In the case of Bank of America, it likely had a policy that lending officers needed to collect demographic data from mortgage loan applicants. It also likely also had a process for ensuring it was HMDA compliant.

But it lacked governance: the oversight to ensure policies and processes became employee procedures.

Examiners stress the importance of the board's and management's compliance oversight for this very reason. When regulators discuss a culture of compliance, they want to see that your financial institution has effective compliance policies and processes. But they also want you to maintain oversight of procedures. Without oversight, there is no way to be sure of effectiveness.

Financial institutions can comply with HMDA and avoid regulatory penalties with robust oversight and insight into mortgage lending procedures.

The importance of HMDA data scrubs for compliance

Maintaining an effective HMDA compliance management system begins with reporting clean data on the CFPB’s online Loan Application Register (LAR). LAR data fields required for HMDA reports include applicant demographic data, including race, ethnicity, gender, and income.

Additionally, the CFPB requires reporting on loan amounts, dates, collateral, and loan status. Identifying gaps in reporting between the original loan documentation and information entered in LAR is essential.

HMDA scrubs compare data entered in the LAR with applications within a financial institution’s Loan Origination System (LOS) or physical loan documents. Inaccurate HMDA data violates the law. When regulators observe a pattern of discrepancies in LAR reporting, you expose your financial institution to enforcement actions and fines.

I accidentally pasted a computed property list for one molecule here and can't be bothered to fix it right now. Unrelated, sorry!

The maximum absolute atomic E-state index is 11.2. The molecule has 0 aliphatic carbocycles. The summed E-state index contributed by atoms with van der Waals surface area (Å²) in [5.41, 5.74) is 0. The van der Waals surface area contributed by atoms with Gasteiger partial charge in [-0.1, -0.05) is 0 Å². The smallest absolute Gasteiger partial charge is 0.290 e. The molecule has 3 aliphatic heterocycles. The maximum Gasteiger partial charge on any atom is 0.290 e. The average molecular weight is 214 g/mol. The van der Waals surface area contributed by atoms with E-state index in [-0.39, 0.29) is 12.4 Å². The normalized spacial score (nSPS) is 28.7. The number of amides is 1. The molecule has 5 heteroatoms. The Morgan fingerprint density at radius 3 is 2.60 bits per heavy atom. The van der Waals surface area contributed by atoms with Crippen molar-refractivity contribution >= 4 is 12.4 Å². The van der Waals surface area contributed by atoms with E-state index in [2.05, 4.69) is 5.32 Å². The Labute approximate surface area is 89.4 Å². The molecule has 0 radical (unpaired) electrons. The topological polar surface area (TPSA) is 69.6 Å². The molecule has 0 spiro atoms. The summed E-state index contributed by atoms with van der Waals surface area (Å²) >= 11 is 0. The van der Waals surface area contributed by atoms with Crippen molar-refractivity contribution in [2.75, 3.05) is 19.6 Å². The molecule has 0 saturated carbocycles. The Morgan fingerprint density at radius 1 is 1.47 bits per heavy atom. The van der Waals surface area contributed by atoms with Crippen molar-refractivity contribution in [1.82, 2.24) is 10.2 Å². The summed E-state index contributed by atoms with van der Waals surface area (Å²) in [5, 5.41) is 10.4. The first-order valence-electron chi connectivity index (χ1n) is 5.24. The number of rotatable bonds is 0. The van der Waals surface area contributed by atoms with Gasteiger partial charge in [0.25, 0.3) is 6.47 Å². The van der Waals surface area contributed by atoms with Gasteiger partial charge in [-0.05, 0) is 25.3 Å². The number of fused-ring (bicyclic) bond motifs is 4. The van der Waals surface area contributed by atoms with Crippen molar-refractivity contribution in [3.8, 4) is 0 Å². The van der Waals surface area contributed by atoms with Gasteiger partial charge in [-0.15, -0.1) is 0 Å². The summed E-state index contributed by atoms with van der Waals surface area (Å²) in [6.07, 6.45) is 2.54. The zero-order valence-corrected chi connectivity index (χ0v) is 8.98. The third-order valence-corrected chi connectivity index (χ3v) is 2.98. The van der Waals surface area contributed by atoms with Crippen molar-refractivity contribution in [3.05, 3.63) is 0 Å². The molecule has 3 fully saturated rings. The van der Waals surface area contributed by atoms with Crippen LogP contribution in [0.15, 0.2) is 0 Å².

FIs should scrub their HMDA data periodically. How often a particular lender needs to scrub HMDA data depends on the institution's size, the number of mortgage loans underwritten, and its defined risk tolerance.

Related: HMDA Scrubbing FAQ

It’s crucial that financial institutions don’t wait until the last minute to evaluate HMDA data before the annual March 1 submission deadline. Regularly evaluating LOS data for inconsistencies or errors ensures a clean and accurate transmittal process.

It is challenging and time-consuming to perform this task manually, which is why many financial institutions rely on HMDA transmittal software solutions.

For instance, software with geocoding capabilities can quickly tell you if an address on a mortgage application is incorrect.

GMI and fair lending

Fair lending software spots anomalies in your mortgage lending data.

HMDA government monitoring information (GMI) mandates that financial institutions collect demographic data.

Too many instances of “information-not-provided" in the CFPB’s LAR are red flags for regulators. On occasion, borrowers will decline to provide demographic data. In these instances, the expectation is that lenders should determine the ethnicity, race, and sex of the applicant based on “visual observation or surname,” according to Reg C.

When the ethnicity, race, or sex of the applicant cannot be determined (For example, they filled out an application online or over the phone and their name offers no clues), institutions will mark this down as either Code 2 or Code 3 in LAR.

Related: Consumer Fair Lending Analysis – What's in a Name

But as we saw with Bank of America, regulators will become suspicious if too many of these codes appear. They will compare your performance obtaining HMDA data with peer institutions in your assessment area.

The best way to avoid penalties or increased scrutiny from regulators is to ensure that your institution has a robust HMDA compliance management system – that you train employees, scrub your data consistently, and understand performance expectations based on peer lenders in your assessment area.